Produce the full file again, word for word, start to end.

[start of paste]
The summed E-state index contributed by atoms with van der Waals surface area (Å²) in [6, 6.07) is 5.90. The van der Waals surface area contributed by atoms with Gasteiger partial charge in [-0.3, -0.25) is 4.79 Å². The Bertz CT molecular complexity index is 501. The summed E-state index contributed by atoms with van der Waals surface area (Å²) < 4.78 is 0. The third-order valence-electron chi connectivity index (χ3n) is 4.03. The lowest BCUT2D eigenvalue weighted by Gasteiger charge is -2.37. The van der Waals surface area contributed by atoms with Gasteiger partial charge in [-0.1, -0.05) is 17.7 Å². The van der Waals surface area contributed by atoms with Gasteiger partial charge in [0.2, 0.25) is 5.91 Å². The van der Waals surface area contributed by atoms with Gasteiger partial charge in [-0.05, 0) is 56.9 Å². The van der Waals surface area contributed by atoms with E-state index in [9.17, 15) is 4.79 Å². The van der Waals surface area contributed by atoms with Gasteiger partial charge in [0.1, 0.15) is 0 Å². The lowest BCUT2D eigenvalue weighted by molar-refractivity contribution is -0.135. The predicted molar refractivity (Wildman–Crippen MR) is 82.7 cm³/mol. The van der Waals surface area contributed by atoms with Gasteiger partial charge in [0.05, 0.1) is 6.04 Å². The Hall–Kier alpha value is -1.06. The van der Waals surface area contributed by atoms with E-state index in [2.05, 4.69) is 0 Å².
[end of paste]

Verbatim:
The summed E-state index contributed by atoms with van der Waals surface area (Å²) in [6, 6.07) is 5.90. The van der Waals surface area contributed by atoms with Gasteiger partial charge in [-0.3, -0.25) is 4.79 Å². The Bertz CT molecular complexity index is 501. The summed E-state index contributed by atoms with van der Waals surface area (Å²) < 4.78 is 0. The third-order valence-electron chi connectivity index (χ3n) is 4.03. The lowest BCUT2D eigenvalue weighted by Gasteiger charge is -2.37. The van der Waals surface area contributed by atoms with Gasteiger partial charge in [-0.1, -0.05) is 17.7 Å². The van der Waals surface area contributed by atoms with Gasteiger partial charge in [0.2, 0.25) is 5.91 Å². The van der Waals surface area contributed by atoms with Gasteiger partial charge in [-0.05, 0) is 56.9 Å². The van der Waals surface area contributed by atoms with E-state index in [9.17, 15) is 4.79 Å². The van der Waals surface area contributed by atoms with Gasteiger partial charge in [0.1, 0.15) is 0 Å². The lowest BCUT2D eigenvalue weighted by molar-refractivity contribution is -0.135. The predicted molar refractivity (Wildman–Crippen MR) is 82.7 cm³/mol. The van der Waals surface area contributed by atoms with Gasteiger partial charge in [0.05, 0.1) is 6.04 Å². The Hall–Kier alpha value is -1.06. The van der Waals surface area contributed by atoms with E-state index in [2.05, 4.69) is 0 Å².